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Book Chapter

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digital information technologies, information technology, Computer Networks


The interconnection of information systems is an extremely important function in today’s personal, consumer, and business world. Many people stay connected with information available on the Internet by using virtual assistant technologies such as Amazon’s Alexa to purchase items online with their Amazon Prime account. Similarly, businesses are motivated to use interconnected devices to conduct daily tasks such as virtual meetings and email communication. In all these cases, computer networks are required to move information from one application operating on a computer to another. Computer networks can be defined as the interconnection of information systems through the use of components designed to communicate using standardized technologies.

Computers interact with networks by using specialized hardware components designed to communicate data in a very consistent way. In fact, today’s modern computer networks are the result of over 100 years of innovations engineered to communicate data. One of the earliest examples of using a network to communicate data from one device to another was the telegraph. Patented in 1840, the telegraph was a communications device used by Samuel Morse to send information to locations across great distances. To do this, the telegraph would connect and release a switch from a sender device that was designed to energize an electromagnet on a receiver device. Once the receiver’s electromagnet was energized, it would pull a marker to one side. The marker would then scratch a line on a paper at the receiver device. Morse then developed an encoding of the marks in the form of dots and dashes that today is known as Morse code. Morse code could be used to fully encode a message generated by energy that people can understand. For instance, the letter a is coded as a dot and a dash.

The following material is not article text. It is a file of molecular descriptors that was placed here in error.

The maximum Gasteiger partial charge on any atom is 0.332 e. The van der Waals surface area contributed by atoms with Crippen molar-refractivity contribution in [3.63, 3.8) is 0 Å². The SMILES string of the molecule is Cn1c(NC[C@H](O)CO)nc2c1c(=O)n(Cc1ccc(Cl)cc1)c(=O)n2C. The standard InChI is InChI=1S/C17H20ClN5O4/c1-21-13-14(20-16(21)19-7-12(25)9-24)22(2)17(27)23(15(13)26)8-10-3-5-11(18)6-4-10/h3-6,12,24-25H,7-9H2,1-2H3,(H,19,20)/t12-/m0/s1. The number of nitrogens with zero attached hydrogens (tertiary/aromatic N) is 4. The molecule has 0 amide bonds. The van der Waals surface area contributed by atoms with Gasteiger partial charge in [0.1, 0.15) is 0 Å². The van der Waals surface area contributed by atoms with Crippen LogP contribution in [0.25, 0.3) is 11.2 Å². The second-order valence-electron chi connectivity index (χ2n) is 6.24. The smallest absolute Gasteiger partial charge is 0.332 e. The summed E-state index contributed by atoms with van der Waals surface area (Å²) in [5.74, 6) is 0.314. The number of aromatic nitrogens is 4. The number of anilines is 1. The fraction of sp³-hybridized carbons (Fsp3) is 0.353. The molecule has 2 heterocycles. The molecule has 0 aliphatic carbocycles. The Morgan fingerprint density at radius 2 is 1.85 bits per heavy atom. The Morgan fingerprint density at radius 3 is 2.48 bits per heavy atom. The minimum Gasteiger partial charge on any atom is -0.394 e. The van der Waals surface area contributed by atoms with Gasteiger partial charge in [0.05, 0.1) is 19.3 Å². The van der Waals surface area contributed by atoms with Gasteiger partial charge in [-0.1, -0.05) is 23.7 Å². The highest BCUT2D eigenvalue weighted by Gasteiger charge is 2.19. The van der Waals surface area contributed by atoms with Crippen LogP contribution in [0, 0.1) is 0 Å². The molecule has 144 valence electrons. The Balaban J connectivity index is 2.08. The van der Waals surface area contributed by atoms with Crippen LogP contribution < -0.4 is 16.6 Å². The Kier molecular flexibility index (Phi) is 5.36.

Since the invention of the telegraph, communication technologies have evolved considerably and eventually motivated the standardization of network architecture. In particular, when computers from different manufacturers in different countries needed to be networked together, the components had difficulty interoperating between the different networking equipment from the various vendors. It, therefore, became necessary to standardize computer networking technology. This problem motivated the standards organizations to develop models that could be adopted by the entire computer networking industry. The computer network industry could now innovate while complying with the standard model. For example, by developing components that offered standard interoperable functionality while consuming less power. We will learn more about these models and standards later in this chapter.

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